Alan Redpath writes: “Do you know anything about such a combat in prayer that is utterly, completely exhausting? Do you know what it means to feel that you can scarcely get through to God for the sheer pressure of the power of the enemy? What form does that take? Crowding upon our imagination come unholy thoughts, sensual desires, wrong actions. Pressing upon us are the drudgeries of daily life and the demands of business. Behind all such deadly antagonism to a work of God is Satan himself, using all the force at his command to keep back the building up of the temple of the Holy Spirit” (Victorious Christian Service, p. 98).
Opposition gets more intense when the criticism of the enemy results in more progress. They begin to rally their neighbors. The critics came back again with even more threats. “They were very angry. And all of them conspired together to come and fight against Jerusalem and to cause a disturbance in it” (v. 8).
Now the enemy threatened with physical violence. The war of nerves begins again. Moreover, the people are tired and weary.
"Thus in Judah it was said, ‘The strength of the burden bearers is failing, Yet there is much rubbish; And we ourselves are unable To rebuild the wall.’ Our enemies said, ‘They will not know or see until we come among them, kill them and put a stop to the work.’ When the Jews who lived near them came and told us ten times, ‘They will come up against us from every place where you may turn’" (Nehemiah 4:10-12, NASB 1995).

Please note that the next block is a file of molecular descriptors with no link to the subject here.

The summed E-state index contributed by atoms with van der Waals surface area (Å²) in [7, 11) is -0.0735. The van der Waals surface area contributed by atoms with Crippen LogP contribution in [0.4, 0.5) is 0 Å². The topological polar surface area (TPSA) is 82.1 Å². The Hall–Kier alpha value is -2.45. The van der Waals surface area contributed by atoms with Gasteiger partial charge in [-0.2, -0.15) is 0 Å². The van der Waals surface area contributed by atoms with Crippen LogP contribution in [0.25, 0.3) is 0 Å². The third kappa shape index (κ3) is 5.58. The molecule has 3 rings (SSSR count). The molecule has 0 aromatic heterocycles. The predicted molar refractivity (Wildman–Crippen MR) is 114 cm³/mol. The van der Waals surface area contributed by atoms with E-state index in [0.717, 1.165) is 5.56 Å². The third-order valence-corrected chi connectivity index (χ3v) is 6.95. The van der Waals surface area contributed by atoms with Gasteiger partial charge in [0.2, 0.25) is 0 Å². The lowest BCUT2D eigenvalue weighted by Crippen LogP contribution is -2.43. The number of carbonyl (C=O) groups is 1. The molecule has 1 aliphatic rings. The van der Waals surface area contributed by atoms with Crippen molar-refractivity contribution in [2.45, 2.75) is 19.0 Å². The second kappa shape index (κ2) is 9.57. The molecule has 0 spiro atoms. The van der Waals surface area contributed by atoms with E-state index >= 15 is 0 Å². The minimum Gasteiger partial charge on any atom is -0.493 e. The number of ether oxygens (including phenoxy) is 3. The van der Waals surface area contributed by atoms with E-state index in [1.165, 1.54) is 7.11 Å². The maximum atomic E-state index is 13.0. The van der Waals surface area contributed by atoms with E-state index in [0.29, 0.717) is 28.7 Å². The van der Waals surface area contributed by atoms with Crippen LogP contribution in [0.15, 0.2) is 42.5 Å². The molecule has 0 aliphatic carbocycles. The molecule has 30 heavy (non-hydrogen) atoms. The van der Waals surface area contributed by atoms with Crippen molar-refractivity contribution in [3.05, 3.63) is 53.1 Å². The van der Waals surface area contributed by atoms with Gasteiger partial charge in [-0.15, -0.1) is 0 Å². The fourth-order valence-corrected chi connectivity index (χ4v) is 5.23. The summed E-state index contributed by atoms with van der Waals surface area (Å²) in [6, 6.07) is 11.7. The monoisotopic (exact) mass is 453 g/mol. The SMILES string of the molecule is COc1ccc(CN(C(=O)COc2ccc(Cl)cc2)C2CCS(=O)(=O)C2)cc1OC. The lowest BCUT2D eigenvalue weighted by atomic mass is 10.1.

The people were now exhausted physically. “The strength of the burden bearers is failing . . .” (v. 10). They were “stumbling, tottering, staggering under the load.” They were tired physically and emotionally.
It is easy when tired to see only what needs to be done, and fail to stop and see all that has already been accomplished. One person sees only the half empty glass while another sees the half full glass. We lose our vision and then our confidence and security. A constant dripping of negative criticism will rub off on everyone.